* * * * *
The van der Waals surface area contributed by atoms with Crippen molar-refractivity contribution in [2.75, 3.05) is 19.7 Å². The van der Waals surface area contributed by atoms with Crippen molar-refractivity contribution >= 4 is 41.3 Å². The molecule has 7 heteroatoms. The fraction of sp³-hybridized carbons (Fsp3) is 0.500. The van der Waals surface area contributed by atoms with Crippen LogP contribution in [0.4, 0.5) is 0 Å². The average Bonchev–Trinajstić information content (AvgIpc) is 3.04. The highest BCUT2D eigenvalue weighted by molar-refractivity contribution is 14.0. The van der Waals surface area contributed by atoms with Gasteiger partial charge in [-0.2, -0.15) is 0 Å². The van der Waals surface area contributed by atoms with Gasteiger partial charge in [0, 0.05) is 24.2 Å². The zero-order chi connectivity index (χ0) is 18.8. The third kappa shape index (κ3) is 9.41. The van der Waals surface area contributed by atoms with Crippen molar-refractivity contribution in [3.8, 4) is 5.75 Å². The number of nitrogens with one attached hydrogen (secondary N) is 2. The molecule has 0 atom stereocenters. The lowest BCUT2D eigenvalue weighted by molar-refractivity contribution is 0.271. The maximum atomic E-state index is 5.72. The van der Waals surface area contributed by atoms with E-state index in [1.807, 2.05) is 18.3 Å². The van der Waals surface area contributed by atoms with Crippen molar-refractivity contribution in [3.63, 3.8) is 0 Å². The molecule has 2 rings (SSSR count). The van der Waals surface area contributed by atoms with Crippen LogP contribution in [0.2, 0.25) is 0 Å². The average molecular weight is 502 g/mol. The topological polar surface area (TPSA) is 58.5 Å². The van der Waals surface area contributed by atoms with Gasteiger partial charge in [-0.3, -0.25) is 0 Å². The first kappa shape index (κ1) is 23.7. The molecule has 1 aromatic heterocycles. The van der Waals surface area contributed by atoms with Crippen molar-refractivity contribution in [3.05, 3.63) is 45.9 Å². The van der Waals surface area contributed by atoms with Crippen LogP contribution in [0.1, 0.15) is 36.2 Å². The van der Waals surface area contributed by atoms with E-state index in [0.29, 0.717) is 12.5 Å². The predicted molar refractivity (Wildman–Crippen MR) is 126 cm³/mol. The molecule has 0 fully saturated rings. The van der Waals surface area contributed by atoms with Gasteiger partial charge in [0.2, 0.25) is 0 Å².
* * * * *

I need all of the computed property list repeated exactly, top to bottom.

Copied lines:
The van der Waals surface area contributed by atoms with Crippen molar-refractivity contribution in [2.75, 3.05) is 19.7 Å². The van der Waals surface area contributed by atoms with Crippen molar-refractivity contribution >= 4 is 41.3 Å². The molecule has 7 heteroatoms. The fraction of sp³-hybridized carbons (Fsp3) is 0.500. The van der Waals surface area contributed by atoms with Crippen LogP contribution in [0.4, 0.5) is 0 Å². The average Bonchev–Trinajstić information content (AvgIpc) is 3.04. The highest BCUT2D eigenvalue weighted by molar-refractivity contribution is 14.0. The van der Waals surface area contributed by atoms with Gasteiger partial charge in [-0.2, -0.15) is 0 Å². The van der Waals surface area contributed by atoms with Gasteiger partial charge in [0, 0.05) is 24.2 Å². The zero-order chi connectivity index (χ0) is 18.8. The third kappa shape index (κ3) is 9.41. The van der Waals surface area contributed by atoms with Crippen molar-refractivity contribution in [3.8, 4) is 5.75 Å². The number of nitrogens with one attached hydrogen (secondary N) is 2. The molecule has 0 atom stereocenters. The lowest BCUT2D eigenvalue weighted by molar-refractivity contribution is 0.271. The maximum atomic E-state index is 5.72. The van der Waals surface area contributed by atoms with E-state index in [1.807, 2.05) is 18.3 Å². The van der Waals surface area contributed by atoms with Crippen molar-refractivity contribution in [3.63, 3.8) is 0 Å². The molecule has 2 rings (SSSR count). The van der Waals surface area contributed by atoms with Crippen LogP contribution in [0.2, 0.25) is 0 Å². The average molecular weight is 502 g/mol. The topological polar surface area (TPSA) is 58.5 Å². The van der Waals surface area contributed by atoms with Gasteiger partial charge in [-0.3, -0.25) is 0 Å². The first kappa shape index (κ1) is 23.7. The molecule has 1 aromatic heterocycles. The van der Waals surface area contributed by atoms with Crippen molar-refractivity contribution in [3.05, 3.63) is 45.9 Å². The van der Waals surface area contributed by atoms with Crippen LogP contribution in [0.1, 0.15) is 36.2 Å². The van der Waals surface area contributed by atoms with E-state index in [0.29, 0.717) is 12.5 Å². The predicted molar refractivity (Wildman–Crippen MR) is 126 cm³/mol. The molecule has 0 fully saturated rings. The van der Waals surface area contributed by atoms with Gasteiger partial charge in [0.2, 0.25) is 0 Å².